Transcript

Listener Options Part 2: The Oracle APEX Listener

Oracle APEX Architecture and Listener Options

 

Session 6 – The APEX Listener

 

>> John:  The APEX Listener, its script is written in Java, so of course you have to have Java installed on the data server you want to run it on. It’s shipped as web archive, apex.war. It is absolutely normal web archive and I’ve installed it so we can see it, apex.war. There it is. 

 

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It’s just a web archive file conforming to the absolutely normal standards. 

 

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You need to have Java installed. I’ve already done that. Java. Normal problems with Java, my Java. I’m using the Linux alternate system. If you do setup the APEX Listener, you have to make sure you have a supported release of Java installed. The Java I’m using is HotSpot 1.7. Whatever. Whether you choose to use Jave HotSpots or whether you choose to use JRockits, I don’t believe there’s significant difference in the two releases, two JVMs. You can certainly [01:25 inaudible] in the future anyway. I just use Java HotSpot because that what happens to be shipped with the Linux that I’m working on.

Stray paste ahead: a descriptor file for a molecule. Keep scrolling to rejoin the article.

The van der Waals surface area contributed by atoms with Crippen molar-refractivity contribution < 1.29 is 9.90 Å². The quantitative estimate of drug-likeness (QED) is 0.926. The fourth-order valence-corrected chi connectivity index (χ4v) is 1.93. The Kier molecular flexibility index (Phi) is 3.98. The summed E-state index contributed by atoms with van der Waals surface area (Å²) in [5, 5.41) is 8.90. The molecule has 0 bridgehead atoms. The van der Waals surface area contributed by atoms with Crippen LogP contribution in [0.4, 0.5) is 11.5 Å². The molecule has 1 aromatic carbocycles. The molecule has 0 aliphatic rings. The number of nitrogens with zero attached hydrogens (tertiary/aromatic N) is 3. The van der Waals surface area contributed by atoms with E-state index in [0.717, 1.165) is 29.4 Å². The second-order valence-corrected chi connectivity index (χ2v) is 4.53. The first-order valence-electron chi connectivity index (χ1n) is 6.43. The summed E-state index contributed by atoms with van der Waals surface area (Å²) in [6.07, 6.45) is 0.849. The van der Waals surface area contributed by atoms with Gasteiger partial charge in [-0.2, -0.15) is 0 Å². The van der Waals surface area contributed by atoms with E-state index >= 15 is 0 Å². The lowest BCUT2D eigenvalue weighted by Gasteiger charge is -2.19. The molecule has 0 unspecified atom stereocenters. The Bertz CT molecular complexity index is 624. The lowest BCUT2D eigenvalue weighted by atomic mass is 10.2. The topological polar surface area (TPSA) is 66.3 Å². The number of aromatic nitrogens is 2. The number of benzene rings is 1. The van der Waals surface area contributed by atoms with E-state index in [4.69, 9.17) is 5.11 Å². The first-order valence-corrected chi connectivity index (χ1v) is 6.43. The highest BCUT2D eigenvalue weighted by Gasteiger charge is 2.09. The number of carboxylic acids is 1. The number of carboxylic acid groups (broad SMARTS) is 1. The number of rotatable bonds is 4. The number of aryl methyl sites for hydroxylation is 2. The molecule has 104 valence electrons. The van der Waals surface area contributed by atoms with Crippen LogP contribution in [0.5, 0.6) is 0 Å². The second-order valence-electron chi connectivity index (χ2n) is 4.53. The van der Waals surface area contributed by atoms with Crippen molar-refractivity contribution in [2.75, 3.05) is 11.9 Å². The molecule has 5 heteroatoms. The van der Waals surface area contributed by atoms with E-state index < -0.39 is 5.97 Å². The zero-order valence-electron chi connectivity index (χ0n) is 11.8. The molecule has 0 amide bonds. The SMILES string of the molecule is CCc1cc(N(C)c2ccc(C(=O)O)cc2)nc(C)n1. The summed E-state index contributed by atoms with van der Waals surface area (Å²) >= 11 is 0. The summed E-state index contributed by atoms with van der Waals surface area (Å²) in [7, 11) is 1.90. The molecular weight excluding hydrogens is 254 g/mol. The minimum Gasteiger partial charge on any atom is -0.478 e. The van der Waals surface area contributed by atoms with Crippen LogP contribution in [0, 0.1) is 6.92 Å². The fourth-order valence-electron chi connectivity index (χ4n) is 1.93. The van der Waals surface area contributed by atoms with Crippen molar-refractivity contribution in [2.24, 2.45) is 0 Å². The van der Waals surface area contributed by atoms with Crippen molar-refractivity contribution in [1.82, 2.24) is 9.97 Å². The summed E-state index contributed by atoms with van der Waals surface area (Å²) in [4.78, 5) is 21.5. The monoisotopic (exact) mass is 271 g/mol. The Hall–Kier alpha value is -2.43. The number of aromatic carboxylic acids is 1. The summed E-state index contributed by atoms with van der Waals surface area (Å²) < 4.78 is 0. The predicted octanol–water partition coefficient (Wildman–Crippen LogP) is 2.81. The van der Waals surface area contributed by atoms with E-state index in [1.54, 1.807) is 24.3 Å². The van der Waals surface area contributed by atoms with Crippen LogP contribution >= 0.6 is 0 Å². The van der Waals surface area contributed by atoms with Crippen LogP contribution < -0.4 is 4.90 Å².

On the Linux you’ll need to configure you Java through the alternative system so you can support multiple versions. On the Windows, we have an expert Windows administrator. You can also maintain multiple releases of Java. I would generally try to use only one release on the machine anywhere.